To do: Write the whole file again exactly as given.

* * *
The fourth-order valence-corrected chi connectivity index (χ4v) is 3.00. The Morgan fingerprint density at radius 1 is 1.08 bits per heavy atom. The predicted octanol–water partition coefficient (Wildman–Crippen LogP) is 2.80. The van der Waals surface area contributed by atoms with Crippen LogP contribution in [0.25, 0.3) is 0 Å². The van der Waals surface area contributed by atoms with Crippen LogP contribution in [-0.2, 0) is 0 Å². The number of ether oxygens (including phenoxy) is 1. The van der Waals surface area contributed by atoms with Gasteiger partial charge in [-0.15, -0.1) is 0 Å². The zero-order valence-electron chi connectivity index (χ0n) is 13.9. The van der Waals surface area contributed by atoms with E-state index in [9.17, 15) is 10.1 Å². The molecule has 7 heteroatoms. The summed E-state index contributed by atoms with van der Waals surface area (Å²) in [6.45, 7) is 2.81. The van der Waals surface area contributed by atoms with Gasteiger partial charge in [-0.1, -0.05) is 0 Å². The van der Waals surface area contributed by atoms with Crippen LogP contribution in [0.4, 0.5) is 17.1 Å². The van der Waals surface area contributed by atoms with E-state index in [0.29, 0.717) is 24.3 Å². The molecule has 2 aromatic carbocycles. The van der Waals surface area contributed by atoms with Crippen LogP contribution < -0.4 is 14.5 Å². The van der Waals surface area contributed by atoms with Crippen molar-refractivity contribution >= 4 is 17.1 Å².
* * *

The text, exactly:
The fourth-order valence-corrected chi connectivity index (χ4v) is 3.00. The Morgan fingerprint density at radius 1 is 1.08 bits per heavy atom. The predicted octanol–water partition coefficient (Wildman–Crippen LogP) is 2.80. The van der Waals surface area contributed by atoms with Crippen LogP contribution in [0.25, 0.3) is 0 Å². The van der Waals surface area contributed by atoms with Crippen LogP contribution in [-0.2, 0) is 0 Å². The number of ether oxygens (including phenoxy) is 1. The van der Waals surface area contributed by atoms with Gasteiger partial charge in [-0.15, -0.1) is 0 Å². The zero-order valence-electron chi connectivity index (χ0n) is 13.9. The van der Waals surface area contributed by atoms with E-state index in [9.17, 15) is 10.1 Å². The molecule has 7 heteroatoms. The summed E-state index contributed by atoms with van der Waals surface area (Å²) in [6.45, 7) is 2.81. The van der Waals surface area contributed by atoms with Gasteiger partial charge in [-0.1, -0.05) is 0 Å². The van der Waals surface area contributed by atoms with Crippen LogP contribution in [0.4, 0.5) is 17.1 Å². The van der Waals surface area contributed by atoms with E-state index in [0.29, 0.717) is 24.3 Å². The molecule has 2 aromatic carbocycles. The van der Waals surface area contributed by atoms with Crippen LogP contribution < -0.4 is 14.5 Å². The van der Waals surface area contributed by atoms with Crippen molar-refractivity contribution >= 4 is 17.1 Å².